TITL: Tell me a little about your new single “Happy Hour.” Where did the idea for the track come from?

CB: The idea came from my first year of university in Canada. Every Thursday night my friends and I would huddle into my dorm room and we would play a game called “Power Hour” where each of us would do a shot of beer each minute for 60 minutes straight. We had a ton of fun to say the least! In the end, the song is all about just enjoy a few drinks with your best pals and getting into some fun afterwards!

TITL: Are there any tour dates/performances coming up?

CB: You bet! We have some shows planned for CMA Fest in Nashville this weekend. After that we have some real fun shows planned in Western Canada over the course of the summer as well as a few US dates that haven’t been announced just yet.

TITL: You’ve already opened shows for a number of country stars including Thomas Rhett, but if you could share a stage with three other bands or artists, living or dead, who would you pick and where would you play?

CB: Obviously, Kenny Chesney and Garth Brooks would have to be at the top of that list as they are my heroes! From the past, if I was a sixties kid I would want to hang with The Beatles – “Penny Lane” was one of the first songs I ever listened to and probably inspired my love for singing. Is there any band more legendary than them?

TITL: What has been the nicest thing someone has so far written or said about you, and what would be the ultimate compliment someone could give you?

CB: Wow, great question! I think some of the best compliments I have received are from people who have been following my career from the very start. Just to hear those people say that “you get better every time I hear you” or  “you’ve grown as an artist” is such an affirmation that I’m on track. The ultimate compliment someone could give me is that my songs helped them in a tough time or that one of my songs made them think of a special memory. For me, if someone tells me that they relate to my music and connect with it – that’s the ultimate compliment in my books.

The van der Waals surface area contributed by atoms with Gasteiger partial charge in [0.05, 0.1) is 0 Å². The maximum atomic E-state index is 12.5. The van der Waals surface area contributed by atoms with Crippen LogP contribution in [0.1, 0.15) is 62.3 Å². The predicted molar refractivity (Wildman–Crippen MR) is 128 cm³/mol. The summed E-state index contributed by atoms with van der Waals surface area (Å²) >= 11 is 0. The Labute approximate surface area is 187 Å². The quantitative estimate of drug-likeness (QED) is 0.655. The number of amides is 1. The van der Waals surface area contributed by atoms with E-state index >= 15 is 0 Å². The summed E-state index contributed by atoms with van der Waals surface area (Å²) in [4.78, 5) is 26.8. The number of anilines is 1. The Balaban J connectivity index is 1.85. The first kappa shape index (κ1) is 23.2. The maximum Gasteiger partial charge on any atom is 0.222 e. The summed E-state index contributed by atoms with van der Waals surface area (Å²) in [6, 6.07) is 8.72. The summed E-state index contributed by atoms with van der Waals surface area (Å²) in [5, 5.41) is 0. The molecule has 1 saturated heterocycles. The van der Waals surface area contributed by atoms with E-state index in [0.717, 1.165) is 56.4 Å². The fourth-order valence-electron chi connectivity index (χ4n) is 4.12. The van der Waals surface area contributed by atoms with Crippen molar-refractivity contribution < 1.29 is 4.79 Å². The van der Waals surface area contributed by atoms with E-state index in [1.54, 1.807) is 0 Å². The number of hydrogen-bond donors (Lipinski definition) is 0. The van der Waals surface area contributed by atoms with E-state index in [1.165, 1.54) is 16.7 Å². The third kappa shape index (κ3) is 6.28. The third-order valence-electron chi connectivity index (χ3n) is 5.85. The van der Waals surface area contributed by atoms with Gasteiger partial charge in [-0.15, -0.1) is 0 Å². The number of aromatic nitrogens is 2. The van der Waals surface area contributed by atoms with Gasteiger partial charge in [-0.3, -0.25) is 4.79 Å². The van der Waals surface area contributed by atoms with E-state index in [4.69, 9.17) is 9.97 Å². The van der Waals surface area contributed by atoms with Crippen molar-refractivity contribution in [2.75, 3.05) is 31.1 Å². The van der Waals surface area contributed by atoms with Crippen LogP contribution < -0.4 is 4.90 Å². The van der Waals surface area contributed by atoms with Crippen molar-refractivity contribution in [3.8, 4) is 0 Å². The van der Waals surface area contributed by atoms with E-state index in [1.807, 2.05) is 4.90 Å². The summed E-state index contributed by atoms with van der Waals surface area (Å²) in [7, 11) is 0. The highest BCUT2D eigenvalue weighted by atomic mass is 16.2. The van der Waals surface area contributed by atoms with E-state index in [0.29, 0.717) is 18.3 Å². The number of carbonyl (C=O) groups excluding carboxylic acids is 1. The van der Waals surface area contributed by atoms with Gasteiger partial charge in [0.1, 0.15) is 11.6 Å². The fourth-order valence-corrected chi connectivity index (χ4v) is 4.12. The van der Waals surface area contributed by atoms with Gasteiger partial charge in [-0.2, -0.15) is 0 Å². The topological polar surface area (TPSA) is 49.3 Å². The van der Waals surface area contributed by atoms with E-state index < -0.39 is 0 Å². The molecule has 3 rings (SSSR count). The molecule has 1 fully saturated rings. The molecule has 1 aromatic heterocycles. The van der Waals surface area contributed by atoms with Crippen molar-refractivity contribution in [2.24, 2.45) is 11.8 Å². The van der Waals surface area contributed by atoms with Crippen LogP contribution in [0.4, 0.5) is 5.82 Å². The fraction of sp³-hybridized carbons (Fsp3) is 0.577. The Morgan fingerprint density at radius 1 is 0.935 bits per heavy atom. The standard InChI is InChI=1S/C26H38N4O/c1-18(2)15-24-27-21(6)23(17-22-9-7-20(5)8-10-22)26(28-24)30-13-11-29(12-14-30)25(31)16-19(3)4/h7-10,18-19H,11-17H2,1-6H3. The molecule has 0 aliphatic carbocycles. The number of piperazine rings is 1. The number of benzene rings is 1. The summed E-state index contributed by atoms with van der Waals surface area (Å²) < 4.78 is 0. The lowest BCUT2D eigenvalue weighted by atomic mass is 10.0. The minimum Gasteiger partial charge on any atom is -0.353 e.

TITL: Given that bands and artists today all but HAVE to be on social media, how do you feel about the power the likes of Twitter and other sites can and do have in terms of helping an artist grow their fan-base and keep themselves current? Do you think there’s such a thing as too much of a social media presence?

CB: Social media is a great platform for artists. It has never been easier to build a brand, release new music and build an audience. Social media engagement is huge in helping an artist grow their fan-base. If you can master the art of having great communication with your fans – I believe you will find success. It’s hard to say if there is such thing as “too much of a presence” but I believe if you have quality content and your personality shines through then I think you are doing the right thing.

TITL: Finally then, what does the rest of the year in store for you and where would you like to see yourself five years from now? What do you want to tick off your bucket list?

CB: For the rest of the year, my plan is to keep building my audience, touring in new markets and improving my craft. I think if I can keep improving on my live show, songwriting and in the studio as well as making new fans then I’ll be very happy. My main goal is to able to share my music with as many people as possible and if I can have a career in the next five years where I am still making a living playing music – then that’s a huge win in my books!

Check out Cole Bradley’s latest track “Happy Hour” below and for more information on him and his music, visit his website, give his page a like on Facebook or follow him on Twitter.

JANGO FLASH CHATS “PERSEID 45”, SOCIAL MEDIA & ULTIMATE AMBITIONS 0 106

With his “kamikaze pop” sound already having caught the attention of BBC Introducing and BBC 6 Music, Jack Angus Golightly, AKA Jango Flash, is slowly but surely making a name for himself, and his latest single “Perseid 45” is sure to have more music fans and critics alike talking. ThisIsTheLatest caught up with Jango to talk song-writing inspiration and his big plans for the future.

TITL: Please introduce yourself if you would.

Jango Flash: Hi my names Jack, AKA “Tasty Daniels”, AKA “Ooo what’s in dem briefs”, AKA “Jango Flash”.